Lens-Artists Photo Challenge #198 – Light and Shadow

Inner Passage, Alaska

This week’s Lens-Artists Challenge is brought to us by Patti. She writes, “This week, we’re exploring the interplay of light and shadow–at different times of the day, in different seasons, under natural light, in artificial light. Choose whatever conditions you like. It’s totally up to you. You may also want to process your images in black and white to highlight the light and shadows.” You can read her entire challenge post here.

For my response, I will take Patti’s advice and share images I’ve reprocessed into black and white. One of my favorite tools for black-and-white work is Silver Efex, now at version 3. All of the images shared here were finished in Silver Efex. My opening photo features a dramatic sky with an opening in the clouds allowing sunlight to light a small section of the ocean.

Image Symbol-1
A photograph becomes a symbol

This sculpture of a firefighter carrying a small child away from the site of the bombing of the Murrah Building in Oklahoma City makes for a powerful image in black-and-white.

Kealia Beach

Like the opening image, clouds in the sky when processed in black-and-white create a lot of drama. The skies and ocean lose their bright blues and the bases of the clouds look darker and foreboding.

Kealia Beach Walk-1
Kealia Beach in color

For comparison, you can see in the original color image, that the sky has some drama due to the relatively thicker layers of clouds creating dark shadows in the sky, and darkening the blues of the ocean. Converting it to black-and-white changes the mood of the image.

Coronado Sunset
View from the beach at Coronado Island

The bright sky over the Pacific Ocean lights the clouds, but the thick layers create heavy shadows darkening the ocean and with the camera set to expose to the bright sky, the boats and island lighthouse are in silhouette. This image was captured from the beach near the iconic resort, Hotel del Coronado, off the coast of San Diego, California.

Busker B-W-1
A Mexican Serenade

At San Jose del Cabo in Mexico, a busker sat on a bench in front of an abandoned souvenir shop. I reprocessed this image for the challenge this week, first loading it into Luminar Neo to add some bokeh to the background. I then exported it to Silver Efex 3 for final conversion to sepia-toned black-and-white. I decided to add a frame at the last minute.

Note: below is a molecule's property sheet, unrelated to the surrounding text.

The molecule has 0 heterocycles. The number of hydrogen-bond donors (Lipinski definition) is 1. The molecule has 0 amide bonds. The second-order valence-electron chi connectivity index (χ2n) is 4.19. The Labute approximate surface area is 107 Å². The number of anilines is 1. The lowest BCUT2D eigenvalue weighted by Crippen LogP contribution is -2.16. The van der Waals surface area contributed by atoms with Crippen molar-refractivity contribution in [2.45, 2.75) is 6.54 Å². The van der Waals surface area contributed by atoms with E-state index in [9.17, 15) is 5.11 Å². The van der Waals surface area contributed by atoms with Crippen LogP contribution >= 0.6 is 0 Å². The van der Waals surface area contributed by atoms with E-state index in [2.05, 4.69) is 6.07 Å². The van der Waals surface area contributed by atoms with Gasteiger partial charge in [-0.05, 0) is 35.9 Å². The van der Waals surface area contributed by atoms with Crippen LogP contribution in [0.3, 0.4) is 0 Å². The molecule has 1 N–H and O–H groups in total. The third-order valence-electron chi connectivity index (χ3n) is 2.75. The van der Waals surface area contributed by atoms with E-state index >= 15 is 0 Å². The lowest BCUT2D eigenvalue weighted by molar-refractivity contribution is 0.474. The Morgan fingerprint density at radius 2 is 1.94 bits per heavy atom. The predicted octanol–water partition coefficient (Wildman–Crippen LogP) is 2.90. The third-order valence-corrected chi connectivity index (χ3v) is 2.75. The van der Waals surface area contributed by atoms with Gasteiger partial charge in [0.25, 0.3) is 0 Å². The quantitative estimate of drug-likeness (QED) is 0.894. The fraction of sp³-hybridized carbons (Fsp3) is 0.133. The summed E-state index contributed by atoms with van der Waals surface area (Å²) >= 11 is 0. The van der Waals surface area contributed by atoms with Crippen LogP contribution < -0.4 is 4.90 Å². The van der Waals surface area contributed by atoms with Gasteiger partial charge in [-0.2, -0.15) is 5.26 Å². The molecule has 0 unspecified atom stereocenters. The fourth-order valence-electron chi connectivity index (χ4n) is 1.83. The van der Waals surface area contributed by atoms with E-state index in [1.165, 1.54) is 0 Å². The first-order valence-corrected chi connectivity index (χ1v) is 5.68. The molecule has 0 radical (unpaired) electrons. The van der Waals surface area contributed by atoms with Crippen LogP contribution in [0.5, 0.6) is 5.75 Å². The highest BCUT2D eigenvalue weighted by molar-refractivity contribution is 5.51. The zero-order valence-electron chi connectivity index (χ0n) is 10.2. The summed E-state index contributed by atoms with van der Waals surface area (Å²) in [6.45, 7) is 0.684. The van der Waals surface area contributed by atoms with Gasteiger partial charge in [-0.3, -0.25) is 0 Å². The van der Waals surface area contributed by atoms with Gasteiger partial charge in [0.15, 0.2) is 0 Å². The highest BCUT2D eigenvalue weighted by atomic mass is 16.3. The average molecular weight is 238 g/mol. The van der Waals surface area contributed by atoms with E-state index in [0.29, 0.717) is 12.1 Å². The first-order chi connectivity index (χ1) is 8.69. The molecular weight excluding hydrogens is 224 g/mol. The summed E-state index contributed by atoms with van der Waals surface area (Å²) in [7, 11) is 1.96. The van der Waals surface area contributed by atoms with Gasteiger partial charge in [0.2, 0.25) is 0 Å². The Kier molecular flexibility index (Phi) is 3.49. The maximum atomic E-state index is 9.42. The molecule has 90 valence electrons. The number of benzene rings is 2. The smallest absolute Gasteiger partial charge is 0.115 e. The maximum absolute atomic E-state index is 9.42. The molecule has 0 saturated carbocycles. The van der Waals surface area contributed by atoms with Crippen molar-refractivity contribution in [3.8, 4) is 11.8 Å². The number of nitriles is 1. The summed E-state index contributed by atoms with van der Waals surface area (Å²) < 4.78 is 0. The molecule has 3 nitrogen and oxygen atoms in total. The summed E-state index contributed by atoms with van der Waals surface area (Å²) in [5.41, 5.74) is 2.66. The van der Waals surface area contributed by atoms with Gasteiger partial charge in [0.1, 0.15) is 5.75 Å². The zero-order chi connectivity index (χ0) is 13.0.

Solitary Horseman

It was nearing sunset and I was walking the beach near the Hotel Playa in Mazatlan, Mexico. I watched a lone horseman riding near the water’s edge. I knew that if I waited to take the photo until the horse and rider passed in front of the strong backlight from the setting sun, I would create a silhouette of the rider. Though there was very little color in the original image (except for the tone of the golden hour reflecting in the ocean,) I decided to convert the image to black-and-white with a slight sepia tone.

I am a big fan of black-and-white, and Patti’s challenge allowed me to share a few of my favorite conversions thanks to Silver Efex. Next week, Ann-Christine throws us a curve with a most interesting challenge. If you’d like to participate in the challenge each week, you’ll find out how to join us here.

John Steiner


  1. I have always loved B&W photos – a regular photo can be made stunning from just that one aspect. These are lovely. The top/opening photo is my favorite.

    • Thanks, Karen. I have always been partial to color, but my enthusiasm has mellowed in recent years. I now evaluate images to see if I would like to do a b-w conversion.

  2. Wow, amazing black and whites John! Thanks for showing the Kealia Beach image in both black and white and color. Each gives the viewer different feelings and story. The black and white feels like a storm may be coming and the color feels like a nice cloudy day.

  3. Terrific response as always John. I too love Silver Efex and always use it for my B&W conversions. The creation of bokeh using Neo looks really great for your portrait image, which is my favorite of this set.

    • Thanks, Tina!
      While Neo’s portrait bokeh function has helped me improve my portrait images, I really should invest in a portrait lens. It would be a lot simpler. >grin<

  4. I’m a big fan of Silver Efex too and you’ve used it really effectively on these images. I love the first one and the Mexican guitarist in particular. And converting the Kealia Beach shot to black & white definitely improves it, giving it more contrast and drama!

    • Thanks, Sarah! I appreciate the compliment. I am afraid I neglect the other Nik applications and lean on Silver Efex.
      For B-W work, it’s so much better than the other tools in my photo workshop for black and white.

  5. Wow, John. A fabulous collection. I love your b & w images. The header image is stunning as well as Coronado. I love the portraits, too. I use Silver Efex….and love it. Great post!

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